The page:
Not a Member?
Email this page
Send the page ""
to a friend, relative, colleague or yourself.
Separate multiple email address with a comma
We do not record any personal information entered above.
Thank you. Your email has been sent.
Antineoplastic Monoclonal Antibodies Targeting EGFR
Cetuximab should be used with caution in patients with known murine protein hypersensitivity or hypersensitivity to any component of the product. Severe and fatal infusion-related reactions requiring medical intervention and immediate, permanent discontinuation of cetuximab therapy may occur and are characterized by the rapid onset of airway obstruction (e.g., acute bronchospasm, stridor, hoarseness), hypotension, and shock. The risk of anaphylactic reactions may be increased in patients with a history of tick bites, red meat hypersensitivity/allergy, or in the presence of IgE antibodies directed against galactose-alpha-1, 3-galactose (alpha-gal). Consider testing patients for alpha-gal IgE antibodies prior to initiating cetuximab therapy; negative results do not rule out the risk of severe infusion reactions. Monitor patients for at least 1 hour after administration of cetuximab in a setting with resuscitation equipment and other agents necessary to treat anaphylaxis (e.g., epinephrine, corticosteroids, IV antihistamines, bronchodilators, and oxygen); longer observation periods may be required in patients who have experienced an infusion reaction. Approximately 90% of severe infusion reactions occurred with the first infusion, despite premedication with antihistamines. Infusion reactions may occur during or several hours following completion of the infusion. Premedicate with an IV histamine-1 (H1) receptor antagonist (e.g., diphenhydramine) prior to the first dose or subsequent doses as deemed necessary. An interruption of the infusion and adjustments to the infusion rate are recommended if a mild to moderate infusion reaction occurs; severe infusion reactions necessitate immediate interruption and permanent discontinuation of therapy.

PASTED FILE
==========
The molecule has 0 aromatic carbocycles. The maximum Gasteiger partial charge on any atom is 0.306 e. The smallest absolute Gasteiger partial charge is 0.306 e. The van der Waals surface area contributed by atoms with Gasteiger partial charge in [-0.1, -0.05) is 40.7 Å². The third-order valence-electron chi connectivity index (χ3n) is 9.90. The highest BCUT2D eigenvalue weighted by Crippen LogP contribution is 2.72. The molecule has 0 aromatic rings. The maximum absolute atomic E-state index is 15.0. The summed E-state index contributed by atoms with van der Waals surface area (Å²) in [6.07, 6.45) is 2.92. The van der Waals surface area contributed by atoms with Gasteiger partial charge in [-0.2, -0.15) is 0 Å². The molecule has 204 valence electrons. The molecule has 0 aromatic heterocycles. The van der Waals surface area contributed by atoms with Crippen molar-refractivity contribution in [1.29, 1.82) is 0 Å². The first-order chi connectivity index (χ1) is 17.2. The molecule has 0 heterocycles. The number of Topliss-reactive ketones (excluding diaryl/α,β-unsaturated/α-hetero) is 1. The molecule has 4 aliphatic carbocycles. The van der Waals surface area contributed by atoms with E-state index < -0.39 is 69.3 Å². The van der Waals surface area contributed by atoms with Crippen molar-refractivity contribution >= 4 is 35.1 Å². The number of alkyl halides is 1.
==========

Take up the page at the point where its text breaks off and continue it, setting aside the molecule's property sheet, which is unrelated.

Cardiac arrest, respiratory arrest, and/or sudden death have occurred in patients receiving cetuximab. Cautious use of cetuximab in combination with either radiation therapy or platinum-based therapy with 5-FU is warranted for head and neck cancer patients with a history of cardiac disease, specifically coronary artery disease, congestive heart failure, or cardiac arrhythmias. Although the etiology of these events is unknown, electrolyte imbalance may be a risk factor for serious cardiac events such as arrhythmia. Because the onset of electrolyte abnormalities may be days to months after the initiation of cetuximab therapy, closely monitor serum electrolytes for hypomagnesemia, hypocalcemia, and hypokalemia during treatment and for at least 8 weeks after completion of cetuximab therapy.
Anti-EGFR monoclonal antibodyUsed for EGFR-positive, Ras wild-type, metastatic colorectal cancer (mCRC); BRAF V600E-mutated mCRC; and locally advanced or metastatic head and neck cancerCan cause serious infusion reactions and cardiopulmonary arrest; dermatologic toxicities are common